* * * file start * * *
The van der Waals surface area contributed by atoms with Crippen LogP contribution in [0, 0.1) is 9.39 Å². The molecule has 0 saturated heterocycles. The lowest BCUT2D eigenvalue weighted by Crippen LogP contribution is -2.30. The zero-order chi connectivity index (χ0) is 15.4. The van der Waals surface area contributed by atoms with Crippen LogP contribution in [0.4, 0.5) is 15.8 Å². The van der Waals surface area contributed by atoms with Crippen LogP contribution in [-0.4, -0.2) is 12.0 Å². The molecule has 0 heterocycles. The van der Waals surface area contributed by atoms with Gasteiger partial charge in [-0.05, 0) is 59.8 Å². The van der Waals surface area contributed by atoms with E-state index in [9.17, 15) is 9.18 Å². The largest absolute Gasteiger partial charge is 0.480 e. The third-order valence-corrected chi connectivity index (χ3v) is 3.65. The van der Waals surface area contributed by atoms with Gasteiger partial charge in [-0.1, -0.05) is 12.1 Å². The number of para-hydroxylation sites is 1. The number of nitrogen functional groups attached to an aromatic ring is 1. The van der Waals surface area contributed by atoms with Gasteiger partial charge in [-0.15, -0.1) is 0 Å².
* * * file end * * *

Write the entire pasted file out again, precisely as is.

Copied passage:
The van der Waals surface area contributed by atoms with Crippen LogP contribution in [0, 0.1) is 9.39 Å². The molecule has 0 saturated heterocycles. The lowest BCUT2D eigenvalue weighted by Crippen LogP contribution is -2.30. The zero-order chi connectivity index (χ0) is 15.4. The van der Waals surface area contributed by atoms with Crippen LogP contribution in [0.4, 0.5) is 15.8 Å². The van der Waals surface area contributed by atoms with Crippen LogP contribution in [-0.4, -0.2) is 12.0 Å². The molecule has 0 heterocycles. The van der Waals surface area contributed by atoms with Gasteiger partial charge in [-0.05, 0) is 59.8 Å². The van der Waals surface area contributed by atoms with E-state index in [9.17, 15) is 9.18 Å². The largest absolute Gasteiger partial charge is 0.480 e. The third-order valence-corrected chi connectivity index (χ3v) is 3.65. The van der Waals surface area contributed by atoms with Gasteiger partial charge in [-0.1, -0.05) is 12.1 Å². The number of para-hydroxylation sites is 1. The number of nitrogen functional groups attached to an aromatic ring is 1. The van der Waals surface area contributed by atoms with Gasteiger partial charge in [-0.15, -0.1) is 0 Å².